Sand artist Nkabinde makes a mark in tourism sector
from NTOMBIFUTHI MBHELE in Durban
DURBAN – LOSING parents at a young age, dropping out of school before matric and being condemned to helplessness could spell the end of the world to many.
Not Bongani Nkabinde (28).
He has overcome all these odds and is using his artistry and entrepreneurial spirit to turn his life around.
Originally from Ermelo in Mpumalanga, he is now based in Durban, KwaZulu Natal (KZN) where he is making the most of the opportunities the tourism industry offers.
Nkabinde is a seashore sand artist.
“My parents died when I was still young and life was not good as the family was not treating me well,” he recalled in an interview with CAJ News Africa.
The family problems culminated in him dropping out of school in Grade 8.
“I was forced to drop school and started to be a man at a young age, to be able to feed myself,” Nkabinde said.
He came to Durban in 2016 with the hope of finding a job.
However, without an educational qualification, and the rising unemployment in South Africa, he could not get employment.
Nkabinde recalls living in the streets as a result.
“Life was very difficult. I am thankful that I didn’t get into drugs after ten months of struggling.”
His fortunes changed when he met some Mozambicans (foreigners) in the city.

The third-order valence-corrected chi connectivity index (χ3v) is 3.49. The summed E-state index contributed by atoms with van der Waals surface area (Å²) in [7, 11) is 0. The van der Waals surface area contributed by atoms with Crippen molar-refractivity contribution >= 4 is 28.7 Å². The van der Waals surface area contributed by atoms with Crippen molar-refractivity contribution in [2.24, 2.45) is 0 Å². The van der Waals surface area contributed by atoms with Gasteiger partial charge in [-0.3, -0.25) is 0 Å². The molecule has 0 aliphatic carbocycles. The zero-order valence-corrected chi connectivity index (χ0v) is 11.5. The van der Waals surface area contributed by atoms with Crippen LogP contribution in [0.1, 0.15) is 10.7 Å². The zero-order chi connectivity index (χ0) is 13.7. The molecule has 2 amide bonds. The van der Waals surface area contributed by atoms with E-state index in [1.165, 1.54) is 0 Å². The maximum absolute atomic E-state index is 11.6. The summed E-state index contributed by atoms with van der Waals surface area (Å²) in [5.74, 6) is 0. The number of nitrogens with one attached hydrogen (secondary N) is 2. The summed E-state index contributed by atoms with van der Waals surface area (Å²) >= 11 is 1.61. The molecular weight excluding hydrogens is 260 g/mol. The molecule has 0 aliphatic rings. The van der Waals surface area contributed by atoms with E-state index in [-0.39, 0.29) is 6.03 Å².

“They taught me art,” said Nkabinde.
“They told me that I can put food on the table using my hands, without going to work for someone else,” he said.
He decided to put the skills learnt into practice at the Durban Beach front.
Nkabinde creates different portraits with ocean sand.
He buys red sand in the market to decorate his wares.
“It takes about four hours to do one thing,” he said.
“We write different things on it, like ‘Welcome to Durban’, ‘Happy Birthday’ among others.”
He said carving a picture with a client’s name costs R40. Nkabinde charges R10 if client takes pictures of his work.
Nkabinde said business peaks during iconic events in Durban, as was the case last week when it hosted the Comrades Marathon, which returned after a two-year absence because of the COVID-19 pandemic.
“During the events like Comrades Marathon and the Durban July, among other international sporting events that bring tourists to the city, I make a lot of money,” he said.
– CAJ News